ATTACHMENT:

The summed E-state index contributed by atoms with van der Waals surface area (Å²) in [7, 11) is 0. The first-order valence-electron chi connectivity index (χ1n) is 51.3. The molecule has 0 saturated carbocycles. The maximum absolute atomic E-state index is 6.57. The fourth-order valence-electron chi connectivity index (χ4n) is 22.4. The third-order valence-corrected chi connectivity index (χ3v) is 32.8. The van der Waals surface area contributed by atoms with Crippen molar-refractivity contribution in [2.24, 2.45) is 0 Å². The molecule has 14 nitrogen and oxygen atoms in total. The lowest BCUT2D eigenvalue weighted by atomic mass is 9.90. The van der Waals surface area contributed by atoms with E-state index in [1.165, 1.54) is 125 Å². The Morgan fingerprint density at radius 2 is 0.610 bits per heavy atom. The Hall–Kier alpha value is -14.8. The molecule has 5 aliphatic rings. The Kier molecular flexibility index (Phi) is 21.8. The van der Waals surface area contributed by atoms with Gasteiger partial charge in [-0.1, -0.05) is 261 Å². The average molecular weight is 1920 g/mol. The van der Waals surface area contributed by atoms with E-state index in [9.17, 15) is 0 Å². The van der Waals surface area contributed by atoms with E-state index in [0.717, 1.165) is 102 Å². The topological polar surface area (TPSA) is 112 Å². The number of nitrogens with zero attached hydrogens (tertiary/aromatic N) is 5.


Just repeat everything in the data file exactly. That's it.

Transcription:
The summed E-state index contributed by atoms with van der Waals surface area (Å²) in [7, 11) is 0. The first-order valence-electron chi connectivity index (χ1n) is 51.3. The molecule has 0 saturated carbocycles. The maximum absolute atomic E-state index is 6.57. The fourth-order valence-electron chi connectivity index (χ4n) is 22.4. The third-order valence-corrected chi connectivity index (χ3v) is 32.8. The van der Waals surface area contributed by atoms with Crippen molar-refractivity contribution in [2.24, 2.45) is 0 Å². The molecule has 14 nitrogen and oxygen atoms in total. The lowest BCUT2D eigenvalue weighted by atomic mass is 9.90. The van der Waals surface area contributed by atoms with E-state index in [1.165, 1.54) is 125 Å². The Morgan fingerprint density at radius 2 is 0.610 bits per heavy atom. The Hall–Kier alpha value is -14.8. The molecule has 5 aliphatic rings. The Kier molecular flexibility index (Phi) is 21.8. The van der Waals surface area contributed by atoms with Gasteiger partial charge in [-0.1, -0.05) is 261 Å². The average molecular weight is 1920 g/mol. The van der Waals surface area contributed by atoms with E-state index in [9.17, 15) is 0 Å². The van der Waals surface area contributed by atoms with E-state index in [0.717, 1.165) is 102 Å². The topological polar surface area (TPSA) is 112 Å². The number of nitrogens with zero attached hydrogens (tertiary/aromatic N) is 5.